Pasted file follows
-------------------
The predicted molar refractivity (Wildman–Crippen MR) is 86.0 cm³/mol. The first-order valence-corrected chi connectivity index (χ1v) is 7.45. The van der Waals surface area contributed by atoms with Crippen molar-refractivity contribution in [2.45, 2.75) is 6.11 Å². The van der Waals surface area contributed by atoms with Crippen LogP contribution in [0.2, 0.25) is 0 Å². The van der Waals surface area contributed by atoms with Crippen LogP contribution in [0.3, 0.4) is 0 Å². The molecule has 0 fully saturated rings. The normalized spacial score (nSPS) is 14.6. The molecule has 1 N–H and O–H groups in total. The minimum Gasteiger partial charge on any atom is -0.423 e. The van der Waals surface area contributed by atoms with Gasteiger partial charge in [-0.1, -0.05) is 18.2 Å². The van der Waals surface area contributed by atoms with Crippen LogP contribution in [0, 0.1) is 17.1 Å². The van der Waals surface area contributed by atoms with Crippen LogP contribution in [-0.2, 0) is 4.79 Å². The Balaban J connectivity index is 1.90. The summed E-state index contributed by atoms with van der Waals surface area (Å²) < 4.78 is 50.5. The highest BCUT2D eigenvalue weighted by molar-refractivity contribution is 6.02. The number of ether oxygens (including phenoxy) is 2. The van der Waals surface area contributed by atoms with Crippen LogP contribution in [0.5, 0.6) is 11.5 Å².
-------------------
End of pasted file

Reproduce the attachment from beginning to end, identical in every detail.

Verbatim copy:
The predicted molar refractivity (Wildman–Crippen MR) is 86.0 cm³/mol. The first-order valence-corrected chi connectivity index (χ1v) is 7.45. The van der Waals surface area contributed by atoms with Crippen molar-refractivity contribution in [2.45, 2.75) is 6.11 Å². The van der Waals surface area contributed by atoms with Crippen LogP contribution in [0.2, 0.25) is 0 Å². The van der Waals surface area contributed by atoms with Crippen LogP contribution in [0.3, 0.4) is 0 Å². The molecule has 0 fully saturated rings. The normalized spacial score (nSPS) is 14.6. The molecule has 1 N–H and O–H groups in total. The minimum Gasteiger partial charge on any atom is -0.423 e. The van der Waals surface area contributed by atoms with Gasteiger partial charge in [-0.1, -0.05) is 18.2 Å². The van der Waals surface area contributed by atoms with Crippen LogP contribution in [0, 0.1) is 17.1 Å². The van der Waals surface area contributed by atoms with Crippen LogP contribution in [-0.2, 0) is 4.79 Å². The Balaban J connectivity index is 1.90. The summed E-state index contributed by atoms with van der Waals surface area (Å²) < 4.78 is 50.5. The highest BCUT2D eigenvalue weighted by molar-refractivity contribution is 6.02. The number of ether oxygens (including phenoxy) is 2. The van der Waals surface area contributed by atoms with Crippen LogP contribution in [0.5, 0.6) is 11.5 Å².